DCBS defines “routine health care” as routine care in an office setting, to treat symptomatic, chronic or acute illnesses and diseases to include:
- Preventive care measures, such as physicals;
- Simple laboratory tests (not to include testing for HIV/AIDS);
- Treatment of communicable diseases;
- Non-invasive radiology procedures;
- Routine suturing of minor lacerations;
- Routine dental care;
- Other medical procedures not listed, but generally governed by implied consent guidelines in the community setting.
DCBS defines “non-routine health care” as any medical or surgical treatment not listed in the definition of routine health care. Non-routine health care requires a parent or legal guardian to consent to care. If the parent or legal guardian is unavailable, DCBS staff consults regional management for assistance in determining appropriate steps for consent. This may involve consultation with the regional attorney regarding the need for judicial intervention.
- The SSW follows procedures outlined in SOP 4.26 Meeting Basic Health Care Needs in addition to the procedures outlined below.
- DCBS does not consent to anything other than routine health care if the child is in the emergency or temporary custody of the Cabinet. The only exception to this is if neither the parent nor the court has provided consent prior to the medical procedure, in which case, the SSW advises the FSOS and the FSOS may sign the consent form. 1
Routine Health Care
- Asks the parent/guardian to sign the DPP-106A Authorization for Health Care upon the child’s entry into out of home care;2
- Places the original signed DPP-106A in the hard copy file and provides a copy to the placement provider, at the time of the child's placement;
- Informs the placement provider that they must maintain a copy of the DPP-106A in the medical passport and also provides a copy to the medical provider when services are needed.
Non-Routine Health Care
If a child is in the emergency or temporary custody of the Cabinet:
- Only a parent or judge may grant approval for anything other than routine health care;
- The SSW documents the judge’s or parent's consent into the child’s case record to include:
- Written authorization from the parent(s) to provide necessary medical services; or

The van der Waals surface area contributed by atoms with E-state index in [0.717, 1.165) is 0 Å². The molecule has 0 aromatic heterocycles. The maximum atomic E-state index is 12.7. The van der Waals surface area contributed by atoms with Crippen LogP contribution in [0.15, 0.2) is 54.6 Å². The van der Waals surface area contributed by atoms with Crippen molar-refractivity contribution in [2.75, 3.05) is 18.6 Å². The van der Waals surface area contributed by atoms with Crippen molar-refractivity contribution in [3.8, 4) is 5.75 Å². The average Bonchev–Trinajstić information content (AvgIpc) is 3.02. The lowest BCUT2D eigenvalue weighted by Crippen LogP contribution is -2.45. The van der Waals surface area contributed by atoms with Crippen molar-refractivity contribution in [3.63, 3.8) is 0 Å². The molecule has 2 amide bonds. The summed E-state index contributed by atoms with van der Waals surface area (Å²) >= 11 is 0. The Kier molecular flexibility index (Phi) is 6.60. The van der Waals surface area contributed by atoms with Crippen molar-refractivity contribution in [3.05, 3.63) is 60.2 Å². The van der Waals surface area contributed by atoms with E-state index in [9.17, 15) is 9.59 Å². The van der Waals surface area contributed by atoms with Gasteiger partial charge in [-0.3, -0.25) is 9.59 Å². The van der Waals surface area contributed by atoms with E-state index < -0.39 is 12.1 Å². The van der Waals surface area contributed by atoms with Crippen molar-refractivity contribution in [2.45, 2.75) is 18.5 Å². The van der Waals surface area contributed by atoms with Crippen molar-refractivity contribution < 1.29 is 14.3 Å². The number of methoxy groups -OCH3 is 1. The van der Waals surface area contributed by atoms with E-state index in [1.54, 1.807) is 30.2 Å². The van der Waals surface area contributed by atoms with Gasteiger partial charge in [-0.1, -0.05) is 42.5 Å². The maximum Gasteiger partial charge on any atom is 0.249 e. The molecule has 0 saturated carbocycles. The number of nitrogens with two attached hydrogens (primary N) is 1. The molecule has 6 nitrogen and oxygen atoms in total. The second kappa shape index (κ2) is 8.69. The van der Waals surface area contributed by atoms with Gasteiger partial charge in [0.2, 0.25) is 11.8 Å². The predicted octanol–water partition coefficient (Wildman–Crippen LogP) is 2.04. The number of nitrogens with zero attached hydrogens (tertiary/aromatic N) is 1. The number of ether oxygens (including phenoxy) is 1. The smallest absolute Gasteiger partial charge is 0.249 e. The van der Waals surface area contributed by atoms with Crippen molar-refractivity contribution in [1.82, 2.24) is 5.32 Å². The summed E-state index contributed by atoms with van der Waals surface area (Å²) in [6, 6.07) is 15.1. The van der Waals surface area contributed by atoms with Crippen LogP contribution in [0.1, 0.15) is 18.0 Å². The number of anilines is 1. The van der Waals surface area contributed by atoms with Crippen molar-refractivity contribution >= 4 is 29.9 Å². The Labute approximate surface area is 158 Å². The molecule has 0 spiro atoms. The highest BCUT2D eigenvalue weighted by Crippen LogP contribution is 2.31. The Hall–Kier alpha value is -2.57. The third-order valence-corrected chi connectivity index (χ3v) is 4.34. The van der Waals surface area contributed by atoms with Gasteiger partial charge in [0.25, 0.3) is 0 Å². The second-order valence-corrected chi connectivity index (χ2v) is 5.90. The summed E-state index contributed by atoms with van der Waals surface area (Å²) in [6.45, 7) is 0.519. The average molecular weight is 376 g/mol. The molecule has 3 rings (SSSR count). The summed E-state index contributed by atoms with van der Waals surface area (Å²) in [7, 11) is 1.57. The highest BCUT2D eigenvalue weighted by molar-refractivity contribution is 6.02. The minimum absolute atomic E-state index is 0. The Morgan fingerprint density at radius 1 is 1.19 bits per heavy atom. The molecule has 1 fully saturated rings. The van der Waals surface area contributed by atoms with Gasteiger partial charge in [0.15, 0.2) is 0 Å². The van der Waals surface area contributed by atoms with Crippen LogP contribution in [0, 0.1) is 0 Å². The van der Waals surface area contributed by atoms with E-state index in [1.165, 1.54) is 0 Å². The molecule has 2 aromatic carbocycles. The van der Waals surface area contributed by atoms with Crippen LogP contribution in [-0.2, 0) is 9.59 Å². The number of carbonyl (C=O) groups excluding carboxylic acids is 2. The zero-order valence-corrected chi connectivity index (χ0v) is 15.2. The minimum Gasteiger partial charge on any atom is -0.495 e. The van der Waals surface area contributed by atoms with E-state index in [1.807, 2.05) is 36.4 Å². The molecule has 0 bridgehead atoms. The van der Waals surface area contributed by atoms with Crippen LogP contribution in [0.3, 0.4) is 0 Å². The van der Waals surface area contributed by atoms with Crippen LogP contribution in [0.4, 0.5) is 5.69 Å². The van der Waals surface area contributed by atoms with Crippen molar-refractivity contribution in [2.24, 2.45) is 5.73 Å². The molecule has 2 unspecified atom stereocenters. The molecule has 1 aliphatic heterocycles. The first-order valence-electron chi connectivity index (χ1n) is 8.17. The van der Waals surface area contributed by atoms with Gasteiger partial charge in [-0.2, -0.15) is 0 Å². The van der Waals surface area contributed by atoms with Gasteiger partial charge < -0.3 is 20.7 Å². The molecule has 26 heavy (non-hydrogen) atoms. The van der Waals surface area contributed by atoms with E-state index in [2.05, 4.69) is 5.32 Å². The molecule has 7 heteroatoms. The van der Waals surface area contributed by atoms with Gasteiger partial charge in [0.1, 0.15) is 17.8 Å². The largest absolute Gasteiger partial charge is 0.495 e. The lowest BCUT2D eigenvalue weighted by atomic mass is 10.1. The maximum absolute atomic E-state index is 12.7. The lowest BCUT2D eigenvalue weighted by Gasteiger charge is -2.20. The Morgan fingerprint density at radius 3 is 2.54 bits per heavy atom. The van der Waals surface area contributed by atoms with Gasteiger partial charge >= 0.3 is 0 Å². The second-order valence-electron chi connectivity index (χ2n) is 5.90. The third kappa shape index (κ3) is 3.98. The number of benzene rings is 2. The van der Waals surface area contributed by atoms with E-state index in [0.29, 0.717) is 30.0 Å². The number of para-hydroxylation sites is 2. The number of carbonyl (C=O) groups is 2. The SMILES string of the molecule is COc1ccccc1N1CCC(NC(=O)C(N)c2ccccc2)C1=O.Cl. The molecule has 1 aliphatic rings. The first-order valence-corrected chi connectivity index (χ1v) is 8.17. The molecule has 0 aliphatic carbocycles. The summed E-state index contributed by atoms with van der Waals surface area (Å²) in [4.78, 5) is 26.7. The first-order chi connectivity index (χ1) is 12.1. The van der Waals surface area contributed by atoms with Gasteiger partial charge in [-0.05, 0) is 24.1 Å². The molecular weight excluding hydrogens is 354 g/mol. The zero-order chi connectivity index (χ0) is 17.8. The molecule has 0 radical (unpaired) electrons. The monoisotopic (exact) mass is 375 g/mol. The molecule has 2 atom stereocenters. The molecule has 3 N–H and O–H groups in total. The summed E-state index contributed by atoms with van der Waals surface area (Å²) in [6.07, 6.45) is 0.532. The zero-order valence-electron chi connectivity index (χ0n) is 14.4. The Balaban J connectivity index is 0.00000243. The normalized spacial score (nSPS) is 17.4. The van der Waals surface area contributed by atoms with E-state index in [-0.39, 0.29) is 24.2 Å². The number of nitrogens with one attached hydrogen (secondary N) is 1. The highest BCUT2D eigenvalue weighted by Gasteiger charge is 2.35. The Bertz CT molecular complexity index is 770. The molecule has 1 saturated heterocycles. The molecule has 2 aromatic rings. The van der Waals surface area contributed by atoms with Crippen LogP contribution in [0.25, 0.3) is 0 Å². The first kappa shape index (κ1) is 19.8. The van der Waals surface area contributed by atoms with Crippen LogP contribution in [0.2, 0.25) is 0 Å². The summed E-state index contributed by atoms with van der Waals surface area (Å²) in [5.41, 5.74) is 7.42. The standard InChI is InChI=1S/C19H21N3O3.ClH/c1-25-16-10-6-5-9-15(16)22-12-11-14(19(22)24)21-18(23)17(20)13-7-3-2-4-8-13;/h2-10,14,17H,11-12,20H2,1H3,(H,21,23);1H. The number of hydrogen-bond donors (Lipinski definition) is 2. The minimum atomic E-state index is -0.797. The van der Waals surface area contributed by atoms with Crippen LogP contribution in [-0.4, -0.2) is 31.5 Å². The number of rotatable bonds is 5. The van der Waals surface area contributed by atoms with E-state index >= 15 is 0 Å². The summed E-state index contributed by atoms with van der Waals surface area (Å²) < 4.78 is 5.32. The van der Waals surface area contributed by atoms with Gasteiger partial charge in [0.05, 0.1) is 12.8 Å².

- An order for medical examination or treatment of juvenile completed and signed by the judge.
- The SSW documents in the case record the:
- Nature of the emergency; and
- Efforts to locate the parents and judge to obtain consent.
- The SSW requests the assistance of the court for payment of medical treatment if the child is ineligible for medical assistance.
- The FSOS authorizes treatment in an emergency when the child requires immediate medical attention and the parent or judge cannot be located;
- The caregiver may authorize treatment only in an emergency, when a child needs emergency medical treatment and the SSW or FSOS cannot be located.
If a child is committed to the Cabinet:
The FSOS is permitted to authorize treatment, if the parent(s)/legal guardian is not able to be reached;
The caregiver may authorize treatment only in an emergency, when a child needs immediate medical treatment and the SSW or FSOS cannot be located;
The SSW provides notification the child’s parents when their location is known and parental rights are intact within one (1) working day of any:
Emergency medical treatment;
Serious illness; or
If a child is on extended commitment with the Cabinet:
- The youth is responsible for authorizing medical treatment.
- If the youth is unable to consent, the child’s health care proxy is responsible for authorization.
- If the youth, or their proxy, is unable to authorize medical treatment, the court, SSW or FSOS is permitted to authorize treatment.
If a child is on voluntary commitment to the Cabinet:
- The FSOS consents to treatment when a parent cannot be located in emergency situations;
- The placement provider may authorize treatment only in an emergency, when a child needs medical treatment and the SSW or FSOS cannot be located.
Contingencies and Clarifications
- If the parent or child/youth refuses treatment, the SSW consults with the prescribing health care provider to determine if:
- The treatment or medication is medically necessary;
- If the child may be harmed if he/she does not receive the treatment or medication; or
- If there are less invasive treatments or medications available.
- If the SSW determines that the treatment is necessary to protect the child/youth from harm and having the treatment is in the best interest of the child, the SSW consults with regional management or legal counsel regarding the need for judicial intervention.
- The SSW does not consent to anything other than routine health care if the child is in the emergency or temporary custody of the Cabinet. The only exception to this is if neither the parent nor the court can be contacted prior to the medical procedure.
- Unless termination of parental rights (TPR) has occurred this agency is required to engage and inform birth parent of any and all medical procedures.
- The following health care decisions, do not require consent from a parent/guardian:
- Prenatal care;
- Contraception; and
- Examination, diagnosis and treatment for conditions that, if care was delayed in order to obtain consent, would result in serious threat to the life of the child/youth or serious worsening of the medical condition.
- The burden falls to the medical office to contact DCBS requesting a signed consent.